When it comes to recruiting, Iowa football coach Kirk Ferentz rarely wins on paper.
It makes for a rather dull signing day, but also makes winning that much sweeter.
Iowa’s 2014 recruiting class can’t compete with Louisiana State’s class on paper. But their New Year’s Day matchup in the Outback Bowl was hotly contested, with LSU and its four- and five-star recruits barely hanging on for a 21-14 victory.
Iowa rarely finishes above Michigan or Nebraska in the recruiting rankings, but still defeated both teams this past season.
So as I say on every signing day, don’t draw any conclusions about Iowa’s 2014 recruiting class. Keep and open mind because what you see today on paper isn’t necessarily what you’ll see on the field in two or three years.
It’s easier to say that with Iowa coming off a season in which it overachieved by finishing 8-5, as opposed to the 4-8 debacle in 2012. But it’s the truth. Recruiting is still an inexact science despite all the attention and resources given to it.
The Southeastern Conference is helping to change that by dominating on the recruiting trail as well as on the field. Rivals.com has seven teams from the SEC ranked among the top 10 recruiting classes for 2014, while Scout.com has five.
Ferentz signed his best class on paper in 2005 following a stretch in which Iowa had three consecutive double-digit win seasons. The class was ranked in the top 10 nationally, but produced only mixed results despite the presence of multiple four-star prospects.
Iowa’s 2014 class is ranked in the lower half of the Big Ten by both Rivals.com and Scout.com. And though it sets the stage for more overachieving down the road, signing less-heralded recruits on a regular basis also makes it hard for Iowa to sustain success.
“Things need to break your way when you’re a developmental program,” said Rob Howe, publisher of HawkeyeInsider.com, which covers Iowa football and men’s basketball recruiting. “Injuries, attrition and academic casualties prevent prospects from reaching their ceilings, which in many cases already are perceived to be lower than the four- and five-star recruits.”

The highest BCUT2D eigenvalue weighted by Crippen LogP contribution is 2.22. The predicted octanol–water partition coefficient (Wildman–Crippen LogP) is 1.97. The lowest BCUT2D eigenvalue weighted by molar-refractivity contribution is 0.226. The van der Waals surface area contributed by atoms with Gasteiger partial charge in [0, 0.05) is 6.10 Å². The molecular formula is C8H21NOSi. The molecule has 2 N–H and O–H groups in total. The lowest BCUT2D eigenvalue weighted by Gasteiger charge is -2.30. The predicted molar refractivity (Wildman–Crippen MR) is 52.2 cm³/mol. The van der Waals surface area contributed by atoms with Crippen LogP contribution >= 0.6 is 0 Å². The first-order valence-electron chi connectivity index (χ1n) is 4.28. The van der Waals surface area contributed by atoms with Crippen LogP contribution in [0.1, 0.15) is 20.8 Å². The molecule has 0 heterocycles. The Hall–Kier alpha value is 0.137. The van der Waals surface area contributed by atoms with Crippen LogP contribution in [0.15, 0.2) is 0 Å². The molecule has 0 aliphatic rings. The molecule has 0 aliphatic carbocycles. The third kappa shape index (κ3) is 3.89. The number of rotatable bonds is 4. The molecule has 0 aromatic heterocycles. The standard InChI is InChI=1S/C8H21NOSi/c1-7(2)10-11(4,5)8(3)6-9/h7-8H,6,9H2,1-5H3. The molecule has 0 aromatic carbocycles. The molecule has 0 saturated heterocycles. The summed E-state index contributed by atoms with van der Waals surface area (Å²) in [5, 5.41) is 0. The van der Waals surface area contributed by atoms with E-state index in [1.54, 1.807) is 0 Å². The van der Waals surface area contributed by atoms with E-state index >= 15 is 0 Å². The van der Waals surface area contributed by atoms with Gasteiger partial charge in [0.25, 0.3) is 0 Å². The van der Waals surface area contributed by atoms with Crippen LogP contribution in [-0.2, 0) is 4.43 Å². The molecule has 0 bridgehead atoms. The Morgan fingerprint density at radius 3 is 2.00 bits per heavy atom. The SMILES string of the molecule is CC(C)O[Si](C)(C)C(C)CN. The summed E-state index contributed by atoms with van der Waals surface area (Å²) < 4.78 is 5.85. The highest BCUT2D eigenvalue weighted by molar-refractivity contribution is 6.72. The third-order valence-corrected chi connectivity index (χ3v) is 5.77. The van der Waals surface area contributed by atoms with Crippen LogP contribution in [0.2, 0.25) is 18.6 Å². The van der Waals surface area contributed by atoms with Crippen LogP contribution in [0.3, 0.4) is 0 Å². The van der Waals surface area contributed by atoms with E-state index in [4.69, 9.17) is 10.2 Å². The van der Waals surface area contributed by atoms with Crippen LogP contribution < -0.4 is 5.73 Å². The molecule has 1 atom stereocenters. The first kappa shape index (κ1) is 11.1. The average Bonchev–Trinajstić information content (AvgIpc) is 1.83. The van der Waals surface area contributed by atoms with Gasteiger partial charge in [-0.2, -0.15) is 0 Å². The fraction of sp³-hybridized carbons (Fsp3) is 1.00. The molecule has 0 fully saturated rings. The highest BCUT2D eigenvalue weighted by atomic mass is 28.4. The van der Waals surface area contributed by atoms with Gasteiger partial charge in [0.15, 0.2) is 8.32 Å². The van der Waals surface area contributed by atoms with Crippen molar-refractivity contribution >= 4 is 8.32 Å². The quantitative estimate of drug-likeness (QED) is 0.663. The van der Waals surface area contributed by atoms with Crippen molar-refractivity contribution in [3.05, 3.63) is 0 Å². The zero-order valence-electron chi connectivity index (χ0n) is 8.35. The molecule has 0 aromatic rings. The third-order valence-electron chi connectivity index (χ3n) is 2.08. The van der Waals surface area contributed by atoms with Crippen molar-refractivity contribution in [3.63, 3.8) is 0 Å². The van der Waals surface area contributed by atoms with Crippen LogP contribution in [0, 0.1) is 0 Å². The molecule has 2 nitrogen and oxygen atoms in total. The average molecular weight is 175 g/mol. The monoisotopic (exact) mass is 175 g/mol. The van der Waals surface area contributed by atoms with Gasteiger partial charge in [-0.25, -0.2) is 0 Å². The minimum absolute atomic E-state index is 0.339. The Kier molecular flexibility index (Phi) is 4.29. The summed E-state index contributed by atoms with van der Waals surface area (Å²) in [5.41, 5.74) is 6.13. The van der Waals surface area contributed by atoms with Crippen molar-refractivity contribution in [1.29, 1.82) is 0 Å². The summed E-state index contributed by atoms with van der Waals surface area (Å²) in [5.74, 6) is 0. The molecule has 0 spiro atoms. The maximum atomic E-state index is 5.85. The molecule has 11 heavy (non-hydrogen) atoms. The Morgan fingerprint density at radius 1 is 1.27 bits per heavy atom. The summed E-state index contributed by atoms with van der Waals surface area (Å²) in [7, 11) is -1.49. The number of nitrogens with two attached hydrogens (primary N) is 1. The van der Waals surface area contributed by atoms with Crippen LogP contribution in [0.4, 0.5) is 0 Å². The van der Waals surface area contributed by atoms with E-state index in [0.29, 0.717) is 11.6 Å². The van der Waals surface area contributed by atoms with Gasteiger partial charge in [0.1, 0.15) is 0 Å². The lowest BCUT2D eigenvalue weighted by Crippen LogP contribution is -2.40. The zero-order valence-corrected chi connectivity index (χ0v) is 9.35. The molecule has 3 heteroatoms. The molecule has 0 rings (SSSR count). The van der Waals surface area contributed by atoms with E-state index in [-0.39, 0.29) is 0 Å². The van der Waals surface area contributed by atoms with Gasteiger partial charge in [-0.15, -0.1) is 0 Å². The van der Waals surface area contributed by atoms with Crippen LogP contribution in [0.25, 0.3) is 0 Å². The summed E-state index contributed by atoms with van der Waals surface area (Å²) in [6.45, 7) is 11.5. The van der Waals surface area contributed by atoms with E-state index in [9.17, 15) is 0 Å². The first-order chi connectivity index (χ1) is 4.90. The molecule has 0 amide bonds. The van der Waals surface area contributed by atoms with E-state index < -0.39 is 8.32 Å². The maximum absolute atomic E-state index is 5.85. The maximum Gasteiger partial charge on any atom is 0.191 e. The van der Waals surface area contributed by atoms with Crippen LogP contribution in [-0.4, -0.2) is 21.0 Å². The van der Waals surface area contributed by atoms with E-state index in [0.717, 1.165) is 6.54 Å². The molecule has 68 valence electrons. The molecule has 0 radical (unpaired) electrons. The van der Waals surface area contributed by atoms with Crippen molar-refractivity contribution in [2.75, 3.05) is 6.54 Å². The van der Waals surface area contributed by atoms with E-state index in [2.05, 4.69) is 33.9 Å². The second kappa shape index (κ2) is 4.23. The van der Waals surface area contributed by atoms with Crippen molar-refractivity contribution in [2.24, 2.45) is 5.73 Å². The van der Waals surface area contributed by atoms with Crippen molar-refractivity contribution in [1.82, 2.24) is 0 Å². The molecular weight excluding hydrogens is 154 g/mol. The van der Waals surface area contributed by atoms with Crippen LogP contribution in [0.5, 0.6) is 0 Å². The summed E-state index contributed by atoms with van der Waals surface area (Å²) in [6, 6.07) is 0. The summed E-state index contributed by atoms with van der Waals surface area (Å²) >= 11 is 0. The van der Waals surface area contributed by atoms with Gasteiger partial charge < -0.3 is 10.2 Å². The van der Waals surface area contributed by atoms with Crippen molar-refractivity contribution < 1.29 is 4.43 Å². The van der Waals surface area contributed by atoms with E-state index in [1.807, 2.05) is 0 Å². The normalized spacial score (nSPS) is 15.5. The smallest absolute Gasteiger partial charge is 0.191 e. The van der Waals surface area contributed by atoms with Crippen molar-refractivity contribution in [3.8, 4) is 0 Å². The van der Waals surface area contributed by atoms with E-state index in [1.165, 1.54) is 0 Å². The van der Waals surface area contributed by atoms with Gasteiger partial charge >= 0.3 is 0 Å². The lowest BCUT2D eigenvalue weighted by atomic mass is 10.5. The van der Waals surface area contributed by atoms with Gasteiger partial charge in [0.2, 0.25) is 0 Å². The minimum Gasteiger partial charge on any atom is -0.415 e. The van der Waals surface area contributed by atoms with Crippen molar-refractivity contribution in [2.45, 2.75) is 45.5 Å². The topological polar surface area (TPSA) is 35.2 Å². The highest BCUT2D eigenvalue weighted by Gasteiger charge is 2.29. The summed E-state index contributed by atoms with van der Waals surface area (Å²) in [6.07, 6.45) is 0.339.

Iowa’s 2014 class is missing the top two prospects from instate, with Cedar Falls offensive lineman Ross Pierschbacher and Urbandale receiver Allen Lazard headed to Alabama and Iowa State, respectively.
In fairness, Iowa never had a realistic chance to land Lazard, whose father played at Iowa State and whose older brother currently does.
Losing Pierschbacher cut deep, though, not only because he grew up cheering for the Hawkeyes, but because he was the first player to commit to Iowa’s 2014 recruiting class and he plays on the offensive line, which is considered Ferentz’s area of expertise. Pierschbacher announced for the Hawkeyes in January 2013 and stayed committed until Alabama entered the picture this past summer.
Iowa did its part to keep Pierschbacher this past season by doubling its win total from the 2012 season. Pierschbacher said after committing that he wanted to see improvement, but that was before Alabama coach Nick Saban said he wanted to see Pierschbacher playing for him.
Pierschbacher lit the flame for Iowa, but his presence wasn’t enough to convince other star recruits to follow him.
The Iowa coaches were at a disadvantage when they started putting together the 2014 class because it came on the heels of the disastrous 2012 season. But as it turns out, the 2014 class isn’t much different than previous classes on paper. Nobody will mistake Iowa’s class for Ohio State’s star-studded class, but it’s also not as weak on paper as three or four other classes in the Big Ten.
Iowa’s 2014 class has six players from instate and two each from Washington D.C., Texas, New Jersey, Michigan and Missouri. The class doesn’t have any players from the Chicago area, though, and that’s a concern.
But it might only be a temporary concern, considering one of the two players committed to Iowa’s 2015 class is four-star quarterback Jack Beneventi, who attends Benet Academy in the Chicago suburb of Lisle, Ill.
Ferentz will meet with reporters this afternoon to discuss the newest additions to his team. He will praise the 2014 class for its potential, which is typical. The next time a college coach criticizes his or her recruiting class or complains about the big fish that got away will be the first time.
There is a perception that Ferentz is reluctant to recruit star prospects because they don’t fit with his conservative, low-key approach.
Ferentz shoots for the five star recruits, but in most cases it’s just not meant to be. Iowa is a program that relies on player development.
That’s why signing day is more about gearing for the future than celebrating the present.
Category: Iowa Hawkeyes Football